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Ana J. García Sáez

Analyzing super-res microscopy images ASAP, strengthened by Ultimate Frisbee.

Sometimes you just have to build what you need, and you do so with others because you like team sports such as handball, basketball and Ultimate Frisbee. Such is the case for biologist and biophysicist Ana J. García Sáez from University of Tübingen’s Interfaculty Institute of Biochemistry. She studies cellular machineries with super-resolution microscopy, mainly stochastic optical reconstruction microscopy (STORM).

Ana J. García Sáez. Credit: A. Villunger

García Sáez wants to understand cell death. When a cell is about to commit suicide, as a result of external factors or as part of its life cycle, holes form in the mitochondrial membrane through which the organelle’s innards will ooze into the cytosol. “They don’t come back from that,” she says. “I want to know the process.” She wants to be quantitative and automated when collecting this knowledge from super-resolved structures decorated with fluorophores. But the available software tools were either not a good fit or quite pricey.

She and her postdoctoral fellow John Danial, now a fellow at the University of Cambridge, built a software tool to automate extraction of information: it’s called Automated Structures Analysis Program, or ASAP, available here and as part of their new paper. When they tested the first versions in the lab, “it made everyone so happy,” she says. What used to take a week could now be accomplished in a day. Everyone in her lab and others, too, offered feedback, and Danial tweaked the code. “He is the programmer, not me,” says García Sáez. At its core, ASAP applies machine learning, letting users choose from several different classifiers, such as a support vector machine approach.

The team trained the system to extract, identify and classify detected structures, which can be lines, rings or arcs and which are statistically defined. A ring is the telltale sign of a hole in the mitochondrial membrane. They trained the tool with manually annotated images and the team validated ASAP on various cellular structures, including nuclear pores. That was the slow part of the development, says García Sáez. The invested time accelerates work in her lab, and she hopes it will do so for other labs, too. Each experimental image can contain hundreds of objects to identify, she says. That’s hard to do consistently by eye. Then there is “human cognitive bias” to contend with. “People see things differently,” she says. “It’s normal.” One person sees the shape of fluorescing tags as an arc while another person calls it a ring, and vice versa. These differing classifications can skew data analysis. “I wanted to address this bias,” she says. Several people trained the tool, and annotation was double-blinded, also to address, she jests, too much willingness to detect certain structures.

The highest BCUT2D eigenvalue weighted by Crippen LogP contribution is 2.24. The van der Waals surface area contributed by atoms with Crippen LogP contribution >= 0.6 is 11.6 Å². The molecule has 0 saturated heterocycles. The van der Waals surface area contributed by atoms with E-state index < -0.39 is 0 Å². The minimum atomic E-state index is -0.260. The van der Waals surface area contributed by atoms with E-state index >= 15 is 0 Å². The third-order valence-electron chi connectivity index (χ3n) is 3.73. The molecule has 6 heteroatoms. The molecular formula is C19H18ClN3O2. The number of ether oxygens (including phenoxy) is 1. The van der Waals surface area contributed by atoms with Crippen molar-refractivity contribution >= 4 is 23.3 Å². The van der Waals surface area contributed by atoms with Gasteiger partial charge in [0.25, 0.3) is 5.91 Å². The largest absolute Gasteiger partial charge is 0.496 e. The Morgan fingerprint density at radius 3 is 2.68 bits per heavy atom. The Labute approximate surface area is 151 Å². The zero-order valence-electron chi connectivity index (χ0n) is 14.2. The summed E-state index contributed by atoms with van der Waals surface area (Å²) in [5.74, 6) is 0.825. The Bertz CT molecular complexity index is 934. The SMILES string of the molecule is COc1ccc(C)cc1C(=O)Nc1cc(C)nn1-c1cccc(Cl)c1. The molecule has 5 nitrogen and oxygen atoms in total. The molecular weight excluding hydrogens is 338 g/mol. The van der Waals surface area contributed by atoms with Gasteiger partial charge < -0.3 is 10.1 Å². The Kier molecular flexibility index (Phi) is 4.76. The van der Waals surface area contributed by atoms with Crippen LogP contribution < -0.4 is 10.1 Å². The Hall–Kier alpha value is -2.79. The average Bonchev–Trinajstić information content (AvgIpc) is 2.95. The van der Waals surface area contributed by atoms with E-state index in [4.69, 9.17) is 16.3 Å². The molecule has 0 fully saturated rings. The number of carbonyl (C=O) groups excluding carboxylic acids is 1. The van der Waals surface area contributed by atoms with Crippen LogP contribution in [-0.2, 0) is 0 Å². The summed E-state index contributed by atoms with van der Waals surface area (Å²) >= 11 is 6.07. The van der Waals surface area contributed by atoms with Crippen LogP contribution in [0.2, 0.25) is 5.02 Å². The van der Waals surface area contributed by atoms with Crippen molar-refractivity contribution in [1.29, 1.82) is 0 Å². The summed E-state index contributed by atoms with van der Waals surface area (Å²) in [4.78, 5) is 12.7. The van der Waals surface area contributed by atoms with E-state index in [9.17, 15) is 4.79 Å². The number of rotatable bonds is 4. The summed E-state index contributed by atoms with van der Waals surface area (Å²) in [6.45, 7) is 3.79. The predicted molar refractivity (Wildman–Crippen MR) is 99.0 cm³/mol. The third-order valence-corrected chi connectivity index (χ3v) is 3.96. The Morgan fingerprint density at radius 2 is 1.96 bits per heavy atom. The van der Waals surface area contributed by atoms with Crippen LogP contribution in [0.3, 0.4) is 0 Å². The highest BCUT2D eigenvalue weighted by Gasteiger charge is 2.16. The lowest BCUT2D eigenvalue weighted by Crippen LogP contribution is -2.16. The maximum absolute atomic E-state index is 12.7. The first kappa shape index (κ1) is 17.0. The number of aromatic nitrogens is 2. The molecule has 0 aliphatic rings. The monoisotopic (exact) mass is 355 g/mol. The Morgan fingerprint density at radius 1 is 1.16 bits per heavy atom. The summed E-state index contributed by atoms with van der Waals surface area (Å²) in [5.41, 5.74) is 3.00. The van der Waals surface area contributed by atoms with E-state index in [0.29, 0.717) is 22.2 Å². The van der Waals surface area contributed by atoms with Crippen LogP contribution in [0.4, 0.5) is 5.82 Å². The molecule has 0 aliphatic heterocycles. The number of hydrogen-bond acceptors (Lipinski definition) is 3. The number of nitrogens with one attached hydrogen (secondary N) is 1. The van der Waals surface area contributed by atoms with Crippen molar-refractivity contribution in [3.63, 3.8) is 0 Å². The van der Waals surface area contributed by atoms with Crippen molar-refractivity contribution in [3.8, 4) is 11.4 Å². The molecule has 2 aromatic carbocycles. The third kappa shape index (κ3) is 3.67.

García Sáez takes her fondness for team sports into the lab: ASAP was developed collaboratively. Even though Danial is now in London, they plan to continue to advance the tool together. Her ideas germinate most anywhere, she says: in the lab, at conferences, when with her children, on a run or a hike. “I mainly get ideas in conversations with others,” she says. She seeks out discussions in her lab and with colleagues elsewhere.

Her mentor and collaborator Henning Walczak, from University College London, says that García Sáez struck him as one of the few scientists who combine brilliant thinking “with a natural curiosity and enthusiasm for understanding the unexplored.” It’s a combination that positions her well to best use physics for understanding biology. “I cannot think of a single conversation I’ve had with her that would have left me without the urge to immediately go back to the lab and test what we just discovered,” says Walczak. She always thinks of ways to apply the techniques she masters to his scientific questions. He has always enjoyed mentoring García Sáez, which happened from afar since they didn’t work at the same institution. When he saw an opportunity, “I pointed it out to her and convinced her she should go for it.” Beyond “a wonderful sense of humor and lovely personality,” he says, she is a great salsa dancer, “which is always a plus in life,” especially for biophysicists.

When García Sáez is not in the lab, she spends time with family. She has two pre-school-age, trilingual children—they speak Spanish, English and German. She squeezes in a game of Ultimate Frisbee when she can and plays in a team of men and women. “I like the intense workout of the game,” she says.

I mainly get ideas in conversations with others.

García Sáez grew up Buñol, a village near València, Spain, and gladly takes part in the tomatina street festival, in which all are doused with tomatoes. She attended the University of València. During her PhD research in molecular biology she did a fellowship at the Technical University of Dresden, and she returned to Dresden as a postdoctoral fellow. She held a double appointment at the German Cancer Research Center and the Max Planck Institute for Intelligent Systems and has now made Tübingen her home. She misses her native Spain’s mild weather and sun, but it’s a quick trip from Germany. She and family visit a few times a year, and she enjoys the fray of the verbena festivals with bands and street dancing.


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Correspondence to Vivien Marx.

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Marx, V. Ana J. García Sáez. Nat Methods 16, 661 (2019).

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